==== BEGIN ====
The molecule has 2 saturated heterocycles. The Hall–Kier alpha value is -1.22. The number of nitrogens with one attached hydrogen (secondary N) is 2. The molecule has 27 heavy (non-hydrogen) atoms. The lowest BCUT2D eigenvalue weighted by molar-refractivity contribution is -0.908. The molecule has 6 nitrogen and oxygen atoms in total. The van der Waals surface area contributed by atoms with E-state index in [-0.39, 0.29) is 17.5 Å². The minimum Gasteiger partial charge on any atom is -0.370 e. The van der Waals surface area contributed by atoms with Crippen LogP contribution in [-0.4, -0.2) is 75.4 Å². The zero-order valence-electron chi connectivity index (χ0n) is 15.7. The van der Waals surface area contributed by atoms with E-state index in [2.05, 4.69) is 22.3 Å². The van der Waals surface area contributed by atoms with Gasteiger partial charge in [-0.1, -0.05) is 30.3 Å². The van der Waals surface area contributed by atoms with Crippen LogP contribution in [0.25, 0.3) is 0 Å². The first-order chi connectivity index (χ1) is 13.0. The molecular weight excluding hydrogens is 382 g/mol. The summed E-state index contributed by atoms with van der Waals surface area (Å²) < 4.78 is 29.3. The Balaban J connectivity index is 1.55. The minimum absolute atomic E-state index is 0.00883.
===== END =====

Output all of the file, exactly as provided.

The molecule has 2 saturated heterocycles. The Hall–Kier alpha value is -1.22. The number of nitrogens with one attached hydrogen (secondary N) is 2. The molecule has 27 heavy (non-hydrogen) atoms. The lowest BCUT2D eigenvalue weighted by molar-refractivity contribution is -0.908. The molecule has 6 nitrogen and oxygen atoms in total. The van der Waals surface area contributed by atoms with E-state index in [-0.39, 0.29) is 17.5 Å². The minimum Gasteiger partial charge on any atom is -0.370 e. The van der Waals surface area contributed by atoms with Crippen LogP contribution in [-0.4, -0.2) is 75.4 Å². The zero-order valence-electron chi connectivity index (χ0n) is 15.7. The van der Waals surface area contributed by atoms with E-state index in [2.05, 4.69) is 22.3 Å². The van der Waals surface area contributed by atoms with Gasteiger partial charge in [-0.1, -0.05) is 30.3 Å². The van der Waals surface area contributed by atoms with Crippen LogP contribution in [0.25, 0.3) is 0 Å². The first-order chi connectivity index (χ1) is 13.0. The molecular weight excluding hydrogens is 382 g/mol. The summed E-state index contributed by atoms with van der Waals surface area (Å²) < 4.78 is 29.3. The Balaban J connectivity index is 1.55. The minimum absolute atomic E-state index is 0.00883.